The year ahead promises to keep organizations on their toes as continued economic uncertainty, public layoffs at major enterprises, RTO mandates and the increasing use of generative AI continue to disrupt the workplace. The ongoing complexity of work will make it harder for talent management leaders not only to motivate but retain their best talent.
While employee expectations and desires continue to shift, leading organizations are embracing the head of talent management role, a leader who is responsible for ensuring their organization is equipped to build the workforce of the future.
Here are the four most critical trends heads of talent management must address now:
Unsettled employee-employer relationship
HR leaders are grappling with a shaky employee-employer relationship. Anxiety, misalignment and mounting tension between organizations and their workforces are negatively affecting several key dimensions of how work gets done.
- The fight for flexibility: While return-to-office mandates are becoming more popular, employees often choose not to comply as they still value flexibility above all else. According to a Gartner survey of over 1,200 job candidates conducted in October, 56% of candidates chose greater flexibility in when or where they work as a key driver in choosing a job.
- Disconnect on employee productivity: There is a mismatch between employers and employees regarding productivity right now. Organizations perceive current levels of employee productivity as low, contributing to their desire to push employees back into the office, whereas employees are experiencing high levels of burnout and feel their productivity levels are too much to sustain long-term.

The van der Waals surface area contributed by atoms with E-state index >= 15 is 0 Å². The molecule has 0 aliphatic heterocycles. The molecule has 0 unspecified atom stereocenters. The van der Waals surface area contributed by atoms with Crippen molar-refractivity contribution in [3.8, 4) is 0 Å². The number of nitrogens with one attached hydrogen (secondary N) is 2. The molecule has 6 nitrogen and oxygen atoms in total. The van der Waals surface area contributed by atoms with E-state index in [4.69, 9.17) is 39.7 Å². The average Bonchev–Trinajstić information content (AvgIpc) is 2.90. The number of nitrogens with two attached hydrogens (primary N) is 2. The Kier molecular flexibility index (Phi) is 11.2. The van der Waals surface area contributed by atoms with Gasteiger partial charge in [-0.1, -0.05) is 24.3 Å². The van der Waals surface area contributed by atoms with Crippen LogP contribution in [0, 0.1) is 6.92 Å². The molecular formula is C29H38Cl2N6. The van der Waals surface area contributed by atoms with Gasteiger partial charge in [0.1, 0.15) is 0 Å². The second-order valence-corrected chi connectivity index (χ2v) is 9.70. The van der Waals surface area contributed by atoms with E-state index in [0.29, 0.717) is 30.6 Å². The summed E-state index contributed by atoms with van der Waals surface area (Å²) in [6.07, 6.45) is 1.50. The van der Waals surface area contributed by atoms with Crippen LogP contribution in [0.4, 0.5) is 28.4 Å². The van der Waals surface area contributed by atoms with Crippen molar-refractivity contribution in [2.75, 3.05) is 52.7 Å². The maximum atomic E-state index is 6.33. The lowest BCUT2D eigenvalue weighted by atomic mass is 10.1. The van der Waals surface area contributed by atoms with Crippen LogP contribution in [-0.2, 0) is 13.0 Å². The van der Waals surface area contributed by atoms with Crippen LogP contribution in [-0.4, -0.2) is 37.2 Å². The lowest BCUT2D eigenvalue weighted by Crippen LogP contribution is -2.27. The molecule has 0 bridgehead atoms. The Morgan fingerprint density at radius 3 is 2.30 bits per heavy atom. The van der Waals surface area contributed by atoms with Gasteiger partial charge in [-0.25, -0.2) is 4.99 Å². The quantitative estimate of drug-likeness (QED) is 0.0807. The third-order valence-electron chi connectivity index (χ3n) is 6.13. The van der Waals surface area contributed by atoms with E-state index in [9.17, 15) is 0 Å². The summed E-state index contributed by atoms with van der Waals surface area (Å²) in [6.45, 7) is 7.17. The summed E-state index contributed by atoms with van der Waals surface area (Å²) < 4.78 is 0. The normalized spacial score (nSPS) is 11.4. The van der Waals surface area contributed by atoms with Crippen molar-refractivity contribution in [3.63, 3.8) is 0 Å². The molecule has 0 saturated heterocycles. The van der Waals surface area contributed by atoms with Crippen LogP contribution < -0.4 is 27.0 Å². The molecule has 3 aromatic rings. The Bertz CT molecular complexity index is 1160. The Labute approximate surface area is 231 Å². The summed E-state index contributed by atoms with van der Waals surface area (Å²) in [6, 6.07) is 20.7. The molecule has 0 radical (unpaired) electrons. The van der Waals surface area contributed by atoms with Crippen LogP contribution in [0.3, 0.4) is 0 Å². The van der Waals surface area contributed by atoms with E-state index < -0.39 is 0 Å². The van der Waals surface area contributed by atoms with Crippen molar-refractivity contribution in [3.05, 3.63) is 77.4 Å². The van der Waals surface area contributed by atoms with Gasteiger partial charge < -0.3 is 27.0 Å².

- Pervasive sense of mistrust: Today, only about half of employees trust their organizations and the feeling is mutual—roughly 60% of HR leaders indicate that their organizations trust their employees—according to an August Gartner survey of 3,540 employees and 287 HR leaders.
HR leaders must take the lead in reinvigorating trust and engagement with employees.
Persistent skills shortage
With rapid improvements in technology and constantly changing business priorities, the skills required to meet organizational needs are continuously evolving. Shifting skills coupled with multiple years of high turnover rates have made it increasingly difficult for organizations to deliver on key business objectives. As a result, many heads of talent management are considering a shift to skills-based talent management, which allows for greater flexibility in how talent is deployed and prevents critical skills from getting trapped in one area of the business.
Skills-based models focus not on the role as the dominant way to manage talent but instead on skills proficiency. In this type of model, HR encourages line leaders to rethink how they staff projects or backfill positions by focusing on the skills needed to complete critical tasks rather than simply an employee’s current title. A skills-based model can also help recruiters expand their target talent pools by focusing explicitly on skills proficiency rather than traditional qualifications like degrees.